For Heaven’s sake, calm down and pour yourself a stiff drink.

I know…I know…that John Maynard Keynes is the father of Quantitative Easing, or government effectively printing money to supposedly stimulate economic growth. I know that as he debates the immortal FA Hayek in the two brilliant, modern rap-videos, Lord Keynes enters the room to diabolical thunderclaps. I even know that his ever-gentlemanly opponent, Ludwig von Mises, lovingly pasted a newspaper clipping on Keynes’ homosexuality into the back of the Austrian’s own copy of Keynes’ “General Theory” (now in the Mises Library at Hillsdale College).

“Etceteraah, etceteraah, etceteraah,” as the King of Siam tells Anna in the musical.

But according to my old friend and mentor, the British free-market economist John Burton, Keynes thought that what we today call QE should be only done modestly and reluctantly in times of great crisis and – get this – that it was jolly unthinkable, my good man, that government should ever consume more than 25 percent of a nation’s annual productivity. In rich countries, most governments now gobble up close to one-half and often more.

As Bertie Wooster might say, “Fancy that, old fruit!”

Keynes advocated what now would be called limited government and modest tinkering, the effectiveness of which we non-economists may not judge easily except that limited tinkering might only cause limited damage. But his descendants go berserk.

Today’s self-described Keynesians do stuff that would have their namesake fumbling for the barf-bag. Their trillions of bucks of alleged stimulus, time and again, generate no growth apart from those temporary jobs paid by government funny-money, which only last until the rubber check loses its snap and politicians need to sign another. If the old fellow made it up to Heaven, I’m sure that one can hear the upchucking from several clouds away.

In terms of ignoring one’s teacher, it is as if Karl Marx proposed food-stamps and his followers gave us Stalin. In terms of degree, it is as if Lord Keynes advocated a restorative gin after work, but his acolytes slosh the stuff over their morning cornflakes. In terms of Neo-Keynesian sense and sensibility, if it is fine to get intimate with your spouse, it is even better to make whoopee with your spouse, with the neighbours, their parked cars, their household pets, the mailman, the pizza-delivery guy and every mailbox, tree and trashcan on your street.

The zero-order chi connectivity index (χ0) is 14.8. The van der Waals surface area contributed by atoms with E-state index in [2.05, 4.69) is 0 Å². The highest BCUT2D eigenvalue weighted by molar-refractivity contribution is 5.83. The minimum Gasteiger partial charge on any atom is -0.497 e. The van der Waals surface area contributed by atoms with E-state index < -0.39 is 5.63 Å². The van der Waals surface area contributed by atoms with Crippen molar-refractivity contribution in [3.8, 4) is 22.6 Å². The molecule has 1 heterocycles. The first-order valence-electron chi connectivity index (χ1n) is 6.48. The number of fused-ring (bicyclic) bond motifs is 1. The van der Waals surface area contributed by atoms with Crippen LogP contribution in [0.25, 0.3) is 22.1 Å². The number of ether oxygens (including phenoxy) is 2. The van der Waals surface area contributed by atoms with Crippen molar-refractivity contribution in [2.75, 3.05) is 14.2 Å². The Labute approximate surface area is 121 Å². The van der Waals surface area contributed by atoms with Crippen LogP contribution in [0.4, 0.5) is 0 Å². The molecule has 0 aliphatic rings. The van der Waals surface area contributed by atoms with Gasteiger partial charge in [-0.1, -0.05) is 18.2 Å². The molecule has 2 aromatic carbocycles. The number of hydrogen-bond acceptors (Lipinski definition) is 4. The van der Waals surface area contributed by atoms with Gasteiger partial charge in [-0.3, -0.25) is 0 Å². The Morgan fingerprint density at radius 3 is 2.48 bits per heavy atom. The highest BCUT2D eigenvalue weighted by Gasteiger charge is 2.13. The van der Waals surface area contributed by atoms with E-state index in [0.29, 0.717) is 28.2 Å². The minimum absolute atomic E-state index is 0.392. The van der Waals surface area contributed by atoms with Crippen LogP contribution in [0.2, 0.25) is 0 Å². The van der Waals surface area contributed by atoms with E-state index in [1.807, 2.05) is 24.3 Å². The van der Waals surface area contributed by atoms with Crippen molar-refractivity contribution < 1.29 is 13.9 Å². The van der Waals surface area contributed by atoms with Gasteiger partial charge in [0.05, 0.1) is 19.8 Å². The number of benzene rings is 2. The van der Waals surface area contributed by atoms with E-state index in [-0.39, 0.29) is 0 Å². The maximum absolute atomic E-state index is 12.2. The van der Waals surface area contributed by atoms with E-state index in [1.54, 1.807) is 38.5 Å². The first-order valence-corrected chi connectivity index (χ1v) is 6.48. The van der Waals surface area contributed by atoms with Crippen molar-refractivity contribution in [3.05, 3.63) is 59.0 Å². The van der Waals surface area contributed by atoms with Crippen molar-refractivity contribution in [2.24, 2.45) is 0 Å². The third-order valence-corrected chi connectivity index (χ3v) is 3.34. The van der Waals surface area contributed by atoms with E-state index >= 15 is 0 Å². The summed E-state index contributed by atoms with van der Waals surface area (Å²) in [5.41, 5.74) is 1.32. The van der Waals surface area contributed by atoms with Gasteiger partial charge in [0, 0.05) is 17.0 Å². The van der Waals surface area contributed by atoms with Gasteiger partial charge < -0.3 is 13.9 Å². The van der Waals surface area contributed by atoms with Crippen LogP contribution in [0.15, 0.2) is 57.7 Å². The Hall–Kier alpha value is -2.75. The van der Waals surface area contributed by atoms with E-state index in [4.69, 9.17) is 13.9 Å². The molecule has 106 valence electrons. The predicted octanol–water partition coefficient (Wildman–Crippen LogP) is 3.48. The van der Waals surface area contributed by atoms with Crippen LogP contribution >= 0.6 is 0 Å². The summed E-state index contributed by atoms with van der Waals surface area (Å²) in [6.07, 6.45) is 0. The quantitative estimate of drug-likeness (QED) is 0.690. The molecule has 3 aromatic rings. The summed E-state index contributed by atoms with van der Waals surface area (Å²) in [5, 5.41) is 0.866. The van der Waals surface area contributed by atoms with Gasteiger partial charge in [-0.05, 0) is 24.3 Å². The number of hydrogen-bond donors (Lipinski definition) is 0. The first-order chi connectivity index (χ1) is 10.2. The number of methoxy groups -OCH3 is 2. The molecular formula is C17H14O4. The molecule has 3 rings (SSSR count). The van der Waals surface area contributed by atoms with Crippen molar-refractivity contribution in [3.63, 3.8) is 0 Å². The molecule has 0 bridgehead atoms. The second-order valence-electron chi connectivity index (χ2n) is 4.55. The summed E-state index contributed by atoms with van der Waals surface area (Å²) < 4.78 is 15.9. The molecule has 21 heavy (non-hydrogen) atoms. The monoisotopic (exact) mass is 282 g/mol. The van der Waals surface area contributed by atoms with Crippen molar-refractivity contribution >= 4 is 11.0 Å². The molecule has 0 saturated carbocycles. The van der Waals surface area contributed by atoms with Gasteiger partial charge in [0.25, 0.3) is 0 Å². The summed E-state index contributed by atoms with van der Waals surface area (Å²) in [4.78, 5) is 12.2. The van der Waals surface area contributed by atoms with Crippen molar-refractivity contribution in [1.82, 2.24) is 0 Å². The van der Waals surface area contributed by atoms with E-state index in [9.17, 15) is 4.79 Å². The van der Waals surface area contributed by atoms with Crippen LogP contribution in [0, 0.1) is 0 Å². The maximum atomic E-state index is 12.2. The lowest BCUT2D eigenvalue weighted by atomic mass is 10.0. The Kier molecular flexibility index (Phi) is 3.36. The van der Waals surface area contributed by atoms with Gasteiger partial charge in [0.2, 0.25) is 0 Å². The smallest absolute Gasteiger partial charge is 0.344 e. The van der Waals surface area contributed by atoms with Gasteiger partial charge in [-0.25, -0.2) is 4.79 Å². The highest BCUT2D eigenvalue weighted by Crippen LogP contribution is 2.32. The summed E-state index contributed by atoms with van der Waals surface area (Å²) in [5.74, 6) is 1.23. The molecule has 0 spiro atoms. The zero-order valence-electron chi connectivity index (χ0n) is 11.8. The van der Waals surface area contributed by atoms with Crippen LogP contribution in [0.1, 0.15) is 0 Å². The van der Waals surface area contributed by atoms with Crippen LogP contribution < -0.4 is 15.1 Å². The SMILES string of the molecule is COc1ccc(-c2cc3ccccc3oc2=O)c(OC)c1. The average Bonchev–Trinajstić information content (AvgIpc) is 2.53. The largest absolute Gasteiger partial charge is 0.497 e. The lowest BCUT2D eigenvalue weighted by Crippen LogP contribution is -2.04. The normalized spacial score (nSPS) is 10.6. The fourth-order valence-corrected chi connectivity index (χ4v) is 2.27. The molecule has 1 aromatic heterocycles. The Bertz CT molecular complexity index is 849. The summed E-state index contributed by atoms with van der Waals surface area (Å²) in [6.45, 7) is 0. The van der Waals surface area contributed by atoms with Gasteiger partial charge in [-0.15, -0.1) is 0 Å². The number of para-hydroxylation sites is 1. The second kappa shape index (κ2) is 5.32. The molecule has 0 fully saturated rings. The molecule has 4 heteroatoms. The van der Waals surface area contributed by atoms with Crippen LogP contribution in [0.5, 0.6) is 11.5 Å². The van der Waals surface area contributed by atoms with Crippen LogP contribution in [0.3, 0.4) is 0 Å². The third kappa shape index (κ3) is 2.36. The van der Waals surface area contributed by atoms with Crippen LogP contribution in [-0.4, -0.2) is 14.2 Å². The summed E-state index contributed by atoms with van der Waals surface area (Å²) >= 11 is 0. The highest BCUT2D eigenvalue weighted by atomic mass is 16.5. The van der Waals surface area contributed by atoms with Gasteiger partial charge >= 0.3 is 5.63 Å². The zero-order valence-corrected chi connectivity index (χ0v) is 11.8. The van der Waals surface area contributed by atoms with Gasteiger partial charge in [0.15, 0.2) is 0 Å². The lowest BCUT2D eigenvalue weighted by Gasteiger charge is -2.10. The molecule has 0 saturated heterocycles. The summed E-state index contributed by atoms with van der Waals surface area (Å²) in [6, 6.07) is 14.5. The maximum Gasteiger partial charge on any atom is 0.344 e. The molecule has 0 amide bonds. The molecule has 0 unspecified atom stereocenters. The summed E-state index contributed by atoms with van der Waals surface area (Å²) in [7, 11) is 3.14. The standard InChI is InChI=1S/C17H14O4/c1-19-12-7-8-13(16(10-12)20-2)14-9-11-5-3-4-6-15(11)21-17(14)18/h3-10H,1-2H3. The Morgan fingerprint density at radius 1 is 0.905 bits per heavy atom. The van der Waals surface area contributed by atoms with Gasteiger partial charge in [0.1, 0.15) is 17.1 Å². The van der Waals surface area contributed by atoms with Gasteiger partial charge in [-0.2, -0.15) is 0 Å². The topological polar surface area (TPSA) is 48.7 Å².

Poor Keynes gets misrepresented by his proponents perhaps because at the bottom of government’s enormous, costly and posh golf-bag there are only two items, the bomb and the check-book. Governments can blow you to smithereens or they can spend you to death. This is a metaphor. They can use force to bomb you, assassinate you, torture you, jail you, fine you or fondle your daughter at the airport: they can use (your) money to buy your vote, bribe you, strengthen your competitors until you are destroyed, hire officials to regulate and hector you into madness and insolvency or bankrupt you by buying off others. But there are no woods and no irons in the government golf-bag: the bomb and the check-book are it.

Bombing deferred for now, the US Government is still deploying the check-book on the Palestinians, with Congress cutting off food supplies to the hungry for their audacity to request UN recognition (getting anything meaningful from the UN is a bit like hiring a eunuch as your marriage-counsellor, but leave that go).

In Libya, a country that will still sell its oil no matter who is in charge because they cannot drink the stuff, Western governments told their caddies to reach into the golf-bags and hand them bombs. Next they will ask for the check-books because that’s all they have left.